Title

Controls on the Distribution of Oil and Gas, Mesozoic and Cenozoic of Mississippi

Document Type

Article

Publication Date

1-1-1997

Department

Geography and Geology

Abstract

Through 1995, oil and gas had been produced from 871 fields in Mississippi, cumulative production being 2,168 Mbbl (million barrels) of oil and 8,835 Gcf (billion cubic feet) of gas. About 6 per cent of the gas, but only 0.1 per cent of the oil, came from the 69 Paleozoic fields in the Black Warrior Basin of northeastern Mississippi. The other 802 fields are in central and southern Mississippi, and produced from Norphlet (Upper Jurassic) up through Frio (Oligocene) reservoirs. Of these 802 fields, 322 have produced at least 0.5 Mbbl oil and/or 3 Gcf gas from a single stratigraphic unit. The areal and stratigraphic distribution of hydrocarbons from these 322 fields reveal the principal controls on production.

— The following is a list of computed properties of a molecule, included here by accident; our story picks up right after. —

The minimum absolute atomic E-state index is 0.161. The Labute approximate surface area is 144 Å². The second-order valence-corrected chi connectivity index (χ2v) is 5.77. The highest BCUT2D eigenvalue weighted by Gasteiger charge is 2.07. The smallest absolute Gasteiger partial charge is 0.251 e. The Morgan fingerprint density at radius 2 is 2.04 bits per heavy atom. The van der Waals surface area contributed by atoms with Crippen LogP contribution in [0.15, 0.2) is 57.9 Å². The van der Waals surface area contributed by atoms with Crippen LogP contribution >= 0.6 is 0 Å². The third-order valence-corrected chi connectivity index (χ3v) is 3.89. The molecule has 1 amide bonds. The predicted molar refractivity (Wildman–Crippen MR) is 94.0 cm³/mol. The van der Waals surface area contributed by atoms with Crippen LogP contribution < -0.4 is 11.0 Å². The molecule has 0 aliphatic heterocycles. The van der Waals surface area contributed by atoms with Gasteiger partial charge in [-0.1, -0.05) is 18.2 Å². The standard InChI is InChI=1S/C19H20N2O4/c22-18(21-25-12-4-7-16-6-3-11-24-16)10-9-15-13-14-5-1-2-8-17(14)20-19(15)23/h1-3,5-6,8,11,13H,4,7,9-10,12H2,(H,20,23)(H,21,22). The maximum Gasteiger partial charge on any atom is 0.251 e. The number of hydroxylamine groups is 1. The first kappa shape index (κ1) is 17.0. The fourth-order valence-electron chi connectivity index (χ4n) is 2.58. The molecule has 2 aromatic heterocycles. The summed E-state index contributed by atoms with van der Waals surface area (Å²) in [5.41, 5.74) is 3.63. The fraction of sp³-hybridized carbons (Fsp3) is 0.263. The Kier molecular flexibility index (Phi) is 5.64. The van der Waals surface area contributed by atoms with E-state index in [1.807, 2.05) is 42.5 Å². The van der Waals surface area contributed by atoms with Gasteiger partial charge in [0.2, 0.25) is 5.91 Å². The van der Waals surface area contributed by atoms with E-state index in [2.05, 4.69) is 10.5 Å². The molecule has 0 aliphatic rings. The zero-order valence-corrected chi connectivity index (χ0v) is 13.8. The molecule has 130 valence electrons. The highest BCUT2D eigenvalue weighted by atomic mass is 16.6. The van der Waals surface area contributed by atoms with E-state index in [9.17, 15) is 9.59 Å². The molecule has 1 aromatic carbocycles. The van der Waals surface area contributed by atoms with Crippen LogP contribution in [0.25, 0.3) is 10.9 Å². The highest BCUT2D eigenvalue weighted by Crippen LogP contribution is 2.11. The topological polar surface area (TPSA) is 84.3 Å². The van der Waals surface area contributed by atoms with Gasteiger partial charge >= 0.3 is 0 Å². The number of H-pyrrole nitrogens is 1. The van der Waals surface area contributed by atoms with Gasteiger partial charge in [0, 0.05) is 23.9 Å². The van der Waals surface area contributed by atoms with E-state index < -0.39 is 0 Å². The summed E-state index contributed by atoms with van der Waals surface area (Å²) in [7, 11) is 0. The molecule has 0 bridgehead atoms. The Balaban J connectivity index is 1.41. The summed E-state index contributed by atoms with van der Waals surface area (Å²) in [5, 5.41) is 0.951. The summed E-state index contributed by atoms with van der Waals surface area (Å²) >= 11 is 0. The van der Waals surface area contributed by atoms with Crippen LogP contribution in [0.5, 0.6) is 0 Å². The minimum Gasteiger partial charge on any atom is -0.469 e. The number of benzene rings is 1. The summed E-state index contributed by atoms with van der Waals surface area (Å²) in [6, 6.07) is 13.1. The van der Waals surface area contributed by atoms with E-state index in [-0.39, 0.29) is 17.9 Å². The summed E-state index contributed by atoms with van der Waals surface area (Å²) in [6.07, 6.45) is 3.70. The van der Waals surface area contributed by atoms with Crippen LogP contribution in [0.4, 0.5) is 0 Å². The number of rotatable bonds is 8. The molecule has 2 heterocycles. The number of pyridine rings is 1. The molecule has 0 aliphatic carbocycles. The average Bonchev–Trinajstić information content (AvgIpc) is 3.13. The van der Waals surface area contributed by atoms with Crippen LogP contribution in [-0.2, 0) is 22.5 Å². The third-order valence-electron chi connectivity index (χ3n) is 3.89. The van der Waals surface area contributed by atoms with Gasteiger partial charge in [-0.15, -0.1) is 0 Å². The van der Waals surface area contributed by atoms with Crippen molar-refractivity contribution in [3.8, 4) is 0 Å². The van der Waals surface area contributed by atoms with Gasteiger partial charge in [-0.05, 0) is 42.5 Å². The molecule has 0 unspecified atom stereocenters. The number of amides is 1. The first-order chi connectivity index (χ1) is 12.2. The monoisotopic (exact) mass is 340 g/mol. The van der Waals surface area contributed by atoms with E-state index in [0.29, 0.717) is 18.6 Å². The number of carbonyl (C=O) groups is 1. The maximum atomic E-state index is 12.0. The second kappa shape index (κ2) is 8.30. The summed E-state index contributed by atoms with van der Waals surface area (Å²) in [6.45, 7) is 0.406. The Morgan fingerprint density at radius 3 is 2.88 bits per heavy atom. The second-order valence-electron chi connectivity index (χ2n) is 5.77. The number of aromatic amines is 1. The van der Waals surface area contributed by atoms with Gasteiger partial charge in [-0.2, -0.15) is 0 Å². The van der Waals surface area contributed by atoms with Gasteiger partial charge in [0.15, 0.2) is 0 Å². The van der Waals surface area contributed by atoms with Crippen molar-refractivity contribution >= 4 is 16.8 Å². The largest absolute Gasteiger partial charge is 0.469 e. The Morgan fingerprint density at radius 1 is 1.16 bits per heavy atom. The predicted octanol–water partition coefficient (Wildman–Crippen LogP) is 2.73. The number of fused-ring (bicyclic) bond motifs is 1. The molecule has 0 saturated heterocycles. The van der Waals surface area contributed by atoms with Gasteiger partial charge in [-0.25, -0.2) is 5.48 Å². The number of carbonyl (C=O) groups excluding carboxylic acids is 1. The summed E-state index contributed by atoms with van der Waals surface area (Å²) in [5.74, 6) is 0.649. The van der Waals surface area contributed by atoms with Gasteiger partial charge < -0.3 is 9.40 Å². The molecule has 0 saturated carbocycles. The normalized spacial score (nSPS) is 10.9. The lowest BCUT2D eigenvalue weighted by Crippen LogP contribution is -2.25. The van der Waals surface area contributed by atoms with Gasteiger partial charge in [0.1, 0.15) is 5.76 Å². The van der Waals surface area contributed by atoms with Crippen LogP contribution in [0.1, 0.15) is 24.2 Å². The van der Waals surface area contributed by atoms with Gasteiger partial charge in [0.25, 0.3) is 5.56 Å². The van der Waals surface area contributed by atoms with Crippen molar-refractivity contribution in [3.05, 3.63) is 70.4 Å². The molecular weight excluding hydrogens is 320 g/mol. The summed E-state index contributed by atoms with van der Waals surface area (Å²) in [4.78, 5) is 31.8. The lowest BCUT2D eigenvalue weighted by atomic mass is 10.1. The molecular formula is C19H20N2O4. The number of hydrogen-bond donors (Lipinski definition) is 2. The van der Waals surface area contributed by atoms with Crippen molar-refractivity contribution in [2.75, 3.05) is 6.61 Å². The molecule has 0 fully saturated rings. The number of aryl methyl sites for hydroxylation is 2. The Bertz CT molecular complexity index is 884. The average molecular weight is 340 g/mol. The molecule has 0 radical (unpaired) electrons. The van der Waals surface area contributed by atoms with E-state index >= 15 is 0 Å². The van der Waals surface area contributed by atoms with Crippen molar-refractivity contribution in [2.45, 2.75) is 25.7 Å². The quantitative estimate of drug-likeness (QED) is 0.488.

Most of the oil and gas is located in two general settings: (1) structural traps updip from the Perry Basin, a pronounced low in the eastern Mississippi Salt Basin, or (2) combination stratigraphic-structural traps on the Adams County High of southwestern Mississippi. Hydrocarbons from Smackover and possibly younger source rocks in the Perry Basin may have migrated updip along graben faulting related to salt ridges that extend into the basin. North of the Perry Basin, production is mainly Smackover, Cotton Valley, Sligo, Rodessa, and Eutaw oil. West and northwest of the Perry Basin, on a structural terrace that separates it from the Mississippi Embayment part of the salt basin, and at depths greater than on the north side of the Perry Basin, pay is mainly gas from the Hosston, Sligo, Rodessa, and Paluxy. Hydrocarbons on the Adams County High (and some of the pay in structures within the southern part of the salt basin) likely migrated updip from source rocks in Louisiana. This production is mainly Lower Tuscaloosa oil and gas and Wilcox oil. The massive Jackson Dome of west-central Mississippi, a Late Cretaceous igneous intrusion, occurs in an area with very limited oil production (other than Tinsley field). This likely reflects the thermal impact of the intrusion, which has produced carbon dioxide and sour gas in Upper Jurassic units in fields north, east, and south of the structure.

Publication Title

Gulf Coast Association of Geological Societies Transactions

Volume

47

First Page

367

Last Page

375

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